Tag Archives: assessment

Engineering Diplomas get boost

Jamie Tuplin, Stan Owers, Mick Waters and Pete Williamson

Jamie Tuplin, Stan Owers, Mick Waters and Pete Williamson – presenters at the Owers Lecture 2008

The Guardian reports “Oxbridge to accept engineering diploma” – welcome news to learners and their teachers pioneering the Engineering Diploma in Barking & Dagenham schools. This timely announcement comes a week after another stimulating and informative Owers Lecture presented by Jamie Tuplin and Pete Williamson, and an excellent commentary in response from Mick Waters, Director of Curriculum at the Qualifications and Curriculum Authority. This fourth Owers lecture, organised by Core Education UK, was once again held at Oracle UK‘s offices in Moorgate, London on November 12th, thanks to Oracle’s ever-supportive Chris Binns who is champion for Oracle’s altruistic ventures Think.Com and ThinkQuest in the UK.

Jamie Tuplin, who leads the diploma developments Barking & Dagenham Local Authority and Pete Williamson, Head of Design Technology at the Warren School (and Learning Line Lead for Engineering for the authority), reported their experiences & issues of Engineering Diploma implementation in the first three months.

The question put to the audience was ‘Can Diplomas Cure the ‘English Disease’?’ and Mick Waters’ response, designed to provoke further debate, was to outline several diseases, all of which needed attention! In the end we had to stop, but discussion was strong and all participants were hungry for more.

Surprise, surprise

Times Higher Educational Supplement logo

Tara Brabazon in the Times Higher Education Supplement when discussing coursework masters degree courses:

“They are squeezed between the crowd control of undergraduate education and the over-bureaucratised doctoral programmes that dislodge the historically functional relationship between a PhD candidate and supervisor.”

She draws attention to the remarkable creativity of her students, when unleashed with a little flexibility:

“Although there is a science – and craft – to curriculum, we never know how our students will remix our aims and riff off our structure to create melodies and syncopations beyond our lesson plans.”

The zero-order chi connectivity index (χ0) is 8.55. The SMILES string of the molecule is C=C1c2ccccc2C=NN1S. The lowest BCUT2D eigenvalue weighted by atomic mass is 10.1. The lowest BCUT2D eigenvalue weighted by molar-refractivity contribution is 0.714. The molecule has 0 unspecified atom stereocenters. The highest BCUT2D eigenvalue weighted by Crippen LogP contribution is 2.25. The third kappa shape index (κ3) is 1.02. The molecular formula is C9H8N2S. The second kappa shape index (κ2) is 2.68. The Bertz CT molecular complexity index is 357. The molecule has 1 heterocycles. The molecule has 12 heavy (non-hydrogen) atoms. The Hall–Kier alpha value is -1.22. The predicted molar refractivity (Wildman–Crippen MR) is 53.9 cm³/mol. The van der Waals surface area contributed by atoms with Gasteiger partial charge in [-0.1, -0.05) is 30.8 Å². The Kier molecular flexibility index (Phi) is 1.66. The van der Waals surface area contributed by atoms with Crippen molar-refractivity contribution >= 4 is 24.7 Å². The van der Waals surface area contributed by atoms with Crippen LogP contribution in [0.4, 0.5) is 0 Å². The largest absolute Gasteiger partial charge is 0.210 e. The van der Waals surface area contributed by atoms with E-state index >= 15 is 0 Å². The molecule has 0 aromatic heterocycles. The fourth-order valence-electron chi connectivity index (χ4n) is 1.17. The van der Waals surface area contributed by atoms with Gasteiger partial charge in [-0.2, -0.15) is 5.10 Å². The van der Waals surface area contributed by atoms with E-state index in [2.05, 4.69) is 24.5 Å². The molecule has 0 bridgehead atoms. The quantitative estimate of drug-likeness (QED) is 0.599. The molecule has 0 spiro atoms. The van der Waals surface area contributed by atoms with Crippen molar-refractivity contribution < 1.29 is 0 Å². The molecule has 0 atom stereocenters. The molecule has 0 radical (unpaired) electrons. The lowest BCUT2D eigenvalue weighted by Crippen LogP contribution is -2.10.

I know what she’s talking about and we have designed this thinking in to our new degree framework for batchelors, masters and doctorate at the University of Bolton.

Although her article is flowery in its language and this begins to grate as I get to the end, the sentiments and concepts are important:

“These students want a second chance to remake their careers and lives. Their enthusiasm is contagious, and their examples show that change and creativity emerges when courageous students decide to live their lives differently.”

Our take on this fertile opportunity is Inter-disciplinary inquiry-based learning founded in an action research philosophy.

At this point in her article, Tara switches to talking about the link between research and teaching, through the students’ inquiry referencing the HEA report Linking Teaching and Research in Disciplines and Departments.

My worry is that this paper, and her language, are not radical enough in conceiving students as co-researchers in the 21st century. Surely now, ivory-tower academic authority is no longer seen as the know-it-all top of the pyramid (to mix a few metaphors myself), but still has a vital role to play in gathering the best, modelling excellence and rigour and wisely critiquing and deferring to the evidence base from professional practice.

Tara pleas:

“I hope that through the stress and the marking, the stress and the moderation, the stress and the exam boards, academics feel buoyant at their teaching achievements but humbly reflective about what our students can teach us.”

Agreed, and I suggest we should focus on how to make these important teaching acts as delightful and stress free as possible.